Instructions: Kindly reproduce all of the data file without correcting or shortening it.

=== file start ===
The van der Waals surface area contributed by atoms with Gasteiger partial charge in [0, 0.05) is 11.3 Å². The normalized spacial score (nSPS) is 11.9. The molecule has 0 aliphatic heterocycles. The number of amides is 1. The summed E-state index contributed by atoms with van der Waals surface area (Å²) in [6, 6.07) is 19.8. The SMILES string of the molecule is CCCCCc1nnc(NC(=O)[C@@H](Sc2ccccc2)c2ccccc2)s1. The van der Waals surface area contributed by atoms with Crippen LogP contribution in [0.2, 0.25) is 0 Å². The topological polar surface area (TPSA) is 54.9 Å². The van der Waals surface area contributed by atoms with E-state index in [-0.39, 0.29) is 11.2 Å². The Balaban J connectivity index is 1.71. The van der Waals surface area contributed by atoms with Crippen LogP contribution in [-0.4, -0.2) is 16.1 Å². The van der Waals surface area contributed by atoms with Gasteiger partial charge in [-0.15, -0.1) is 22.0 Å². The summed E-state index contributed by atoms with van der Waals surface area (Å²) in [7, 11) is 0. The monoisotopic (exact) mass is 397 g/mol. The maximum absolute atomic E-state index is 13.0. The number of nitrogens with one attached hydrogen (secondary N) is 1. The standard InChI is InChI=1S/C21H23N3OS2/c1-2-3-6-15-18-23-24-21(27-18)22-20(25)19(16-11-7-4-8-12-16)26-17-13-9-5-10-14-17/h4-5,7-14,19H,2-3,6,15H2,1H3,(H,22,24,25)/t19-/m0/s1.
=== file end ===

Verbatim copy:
The van der Waals surface area contributed by atoms with Gasteiger partial charge in [0, 0.05) is 11.3 Å². The normalized spacial score (nSPS) is 11.9. The molecule has 0 aliphatic heterocycles. The number of amides is 1. The summed E-state index contributed by atoms with van der Waals surface area (Å²) in [6, 6.07) is 19.8. The SMILES string of the molecule is CCCCCc1nnc(NC(=O)[C@@H](Sc2ccccc2)c2ccccc2)s1. The van der Waals surface area contributed by atoms with Crippen LogP contribution in [0.2, 0.25) is 0 Å². The topological polar surface area (TPSA) is 54.9 Å². The van der Waals surface area contributed by atoms with E-state index in [-0.39, 0.29) is 11.2 Å². The Balaban J connectivity index is 1.71. The van der Waals surface area contributed by atoms with Crippen LogP contribution in [-0.4, -0.2) is 16.1 Å². The van der Waals surface area contributed by atoms with Gasteiger partial charge in [-0.15, -0.1) is 22.0 Å². The summed E-state index contributed by atoms with van der Waals surface area (Å²) in [7, 11) is 0. The monoisotopic (exact) mass is 397 g/mol. The maximum absolute atomic E-state index is 13.0. The number of nitrogens with one attached hydrogen (secondary N) is 1. The standard InChI is InChI=1S/C21H23N3OS2/c1-2-3-6-15-18-23-24-21(27-18)22-20(25)19(16-11-7-4-8-12-16)26-17-13-9-5-10-14-17/h4-5,7-14,19H,2-3,6,15H2,1H3,(H,22,24,25)/t19-/m0/s1.